A good way to determine a baseline knowledge set for hardware knowledge generally needed for Comp Sci studies is to visit the curriculum websites of a wide range of prestigious universities. For me, I'd check the Comp Sci curriculum at MIT, Stanford, University of Illinois at Urbana/Champaign (UIUC), Georgia Tech, etc. Then I'd get an average understanding from that.
Furthermore, you could also personally phone up guidance counselors at Universities to which you are either attending or applying in order to get a personalized view of your needs. They would be available to guide you based on your desires. Professors even more. They are surprisingly accessible and very willing to give feedback on things like this.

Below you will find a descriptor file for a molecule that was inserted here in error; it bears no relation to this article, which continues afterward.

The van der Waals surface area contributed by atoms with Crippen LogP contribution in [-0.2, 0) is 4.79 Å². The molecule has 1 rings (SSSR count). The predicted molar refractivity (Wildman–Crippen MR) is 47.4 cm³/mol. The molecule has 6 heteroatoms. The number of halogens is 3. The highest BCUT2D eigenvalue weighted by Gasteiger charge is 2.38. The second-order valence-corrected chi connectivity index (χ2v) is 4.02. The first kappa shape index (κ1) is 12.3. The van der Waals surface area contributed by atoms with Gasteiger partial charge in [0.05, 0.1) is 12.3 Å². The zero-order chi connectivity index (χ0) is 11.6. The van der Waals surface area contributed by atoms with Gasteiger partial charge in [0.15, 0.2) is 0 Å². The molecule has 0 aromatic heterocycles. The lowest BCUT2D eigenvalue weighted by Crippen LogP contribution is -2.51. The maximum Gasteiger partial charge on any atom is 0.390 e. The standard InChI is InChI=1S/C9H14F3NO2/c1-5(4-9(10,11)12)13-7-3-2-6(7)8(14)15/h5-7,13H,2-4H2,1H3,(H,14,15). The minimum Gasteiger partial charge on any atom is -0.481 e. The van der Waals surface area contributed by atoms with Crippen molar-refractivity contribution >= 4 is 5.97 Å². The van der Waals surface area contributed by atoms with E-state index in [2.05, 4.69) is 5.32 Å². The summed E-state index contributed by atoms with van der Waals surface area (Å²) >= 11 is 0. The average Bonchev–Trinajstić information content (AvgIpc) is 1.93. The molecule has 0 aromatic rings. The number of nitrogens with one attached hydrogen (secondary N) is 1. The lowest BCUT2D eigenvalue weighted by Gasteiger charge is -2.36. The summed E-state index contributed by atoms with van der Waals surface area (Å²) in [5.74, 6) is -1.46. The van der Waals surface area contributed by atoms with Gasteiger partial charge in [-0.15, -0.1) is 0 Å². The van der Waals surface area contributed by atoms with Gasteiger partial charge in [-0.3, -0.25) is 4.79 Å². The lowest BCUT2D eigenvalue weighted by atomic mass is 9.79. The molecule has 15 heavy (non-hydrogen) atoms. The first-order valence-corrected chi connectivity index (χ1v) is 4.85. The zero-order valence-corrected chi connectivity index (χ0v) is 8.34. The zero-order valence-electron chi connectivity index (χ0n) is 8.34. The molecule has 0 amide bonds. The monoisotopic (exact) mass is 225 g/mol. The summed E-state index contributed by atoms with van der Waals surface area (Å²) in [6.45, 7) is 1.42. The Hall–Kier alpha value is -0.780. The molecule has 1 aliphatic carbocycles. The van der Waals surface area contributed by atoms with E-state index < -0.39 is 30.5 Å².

Recently, I looked at grabbing my master's degree. As an alum of UIUC, I emailed a few old professors there and told them of my interest. I asked them several questions geared at understanding gradschool and their perspective. They shared and most invited me to call and chat.
Personally, I'd agree with @CookieOfFortune. The more you know about how a computer works internally, the more you can use that to your advantage while writing software. That said, it's not as if you really need to understand the physics of electronics to a high degree. It's interesting, sure, but your focus should be on circuitry, logic, etc. Much of this should be presented in a good Operating Systems course or at least provide you with springboards to learn more on your own.